The Lingonberries are hard to get because they grow at 1000 meter heights on treacherous slopes.
Other popular jams include the local blueberry jam and the local variety of plums (Zwetschken) turned into a jam.
Kaiserschmarrn is a scratch pancake dessert.
Thick pancake pieces are cut into smaller pieces in the pan during the frying process and are then covered in a layer of sugar.
Regional varieties exist, such as the blueberry Kaiserschmarren prepared in the mountains called Moosbärmiasl.
Cakes, Torten, Cookies
Cakes in Austrian homes are usually square because they are prepared in a square baking pan.
They are not that high and often while they include fruits such as plums or pears.
These are more like afternoon coffee break cakes, which are served at all times with whipped cream and of course a cup of coffee.
Torte, on the other hand, are these grand perfect looking layered cakes.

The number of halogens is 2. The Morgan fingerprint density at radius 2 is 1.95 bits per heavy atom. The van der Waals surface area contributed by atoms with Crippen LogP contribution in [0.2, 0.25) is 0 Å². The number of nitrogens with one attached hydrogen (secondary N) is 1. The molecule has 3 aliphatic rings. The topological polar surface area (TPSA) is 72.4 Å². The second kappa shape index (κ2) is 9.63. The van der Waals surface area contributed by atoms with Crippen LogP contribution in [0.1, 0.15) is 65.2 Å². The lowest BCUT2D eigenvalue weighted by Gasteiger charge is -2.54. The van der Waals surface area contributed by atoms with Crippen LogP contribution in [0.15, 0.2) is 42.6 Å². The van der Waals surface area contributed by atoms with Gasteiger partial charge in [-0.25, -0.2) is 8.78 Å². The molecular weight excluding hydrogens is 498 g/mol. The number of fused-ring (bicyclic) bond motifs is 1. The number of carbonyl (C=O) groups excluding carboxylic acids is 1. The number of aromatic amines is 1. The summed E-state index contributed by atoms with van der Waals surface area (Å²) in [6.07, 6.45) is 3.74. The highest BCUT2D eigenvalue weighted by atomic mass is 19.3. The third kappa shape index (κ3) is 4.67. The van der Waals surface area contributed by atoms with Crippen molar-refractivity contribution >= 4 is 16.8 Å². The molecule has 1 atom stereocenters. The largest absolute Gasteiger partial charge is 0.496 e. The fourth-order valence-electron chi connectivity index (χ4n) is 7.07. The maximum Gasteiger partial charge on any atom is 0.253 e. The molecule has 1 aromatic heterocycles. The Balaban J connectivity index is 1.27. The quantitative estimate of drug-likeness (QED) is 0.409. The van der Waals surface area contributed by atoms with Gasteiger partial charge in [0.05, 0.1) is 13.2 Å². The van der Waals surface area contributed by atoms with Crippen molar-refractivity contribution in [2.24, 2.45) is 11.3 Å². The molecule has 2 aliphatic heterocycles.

The most famous Torte are the Sacher Torte, Linzer Torte and the Esterhazy Torte.
Cookies are mainly prepared during the Advent time before Christmas.
Poppy Seed Desserts
Poppy seeds were brought by other cultures to Austria from the east and by the Jews.
The most common variety is the blue/grey poppies. They appear on bread and treats.
But the most common use is a poppy seed filling which is used to fill pastries and baked goods.
You can find multiple poppy seed pastries in local Austrian bakeries such as poppy rolls, poppy Strudel, or filled cookies like the Jewish Hamantaschen.
Salzburger Nockerl is a specialty from this city and foreigners love them when they visit Salzburg.
They are baked meringue peaks that are supposed to remind one of the mountains in the area.
That said, Salzburger Nockerl is not that commonly made by locals at home. Yet, they are definitely delicious!
The oldest restaurant in Europe, the St. Peter Stiftskulinarium in Salzburg, is serving some of the best Salzburger Nockerl in Austria.
The biggest export of Mozart-related things is of course the Mozart ball.
Mozart balls are made of nougat, pistachio marzipan, and chocolate.
They are called Mozartkugeln in German.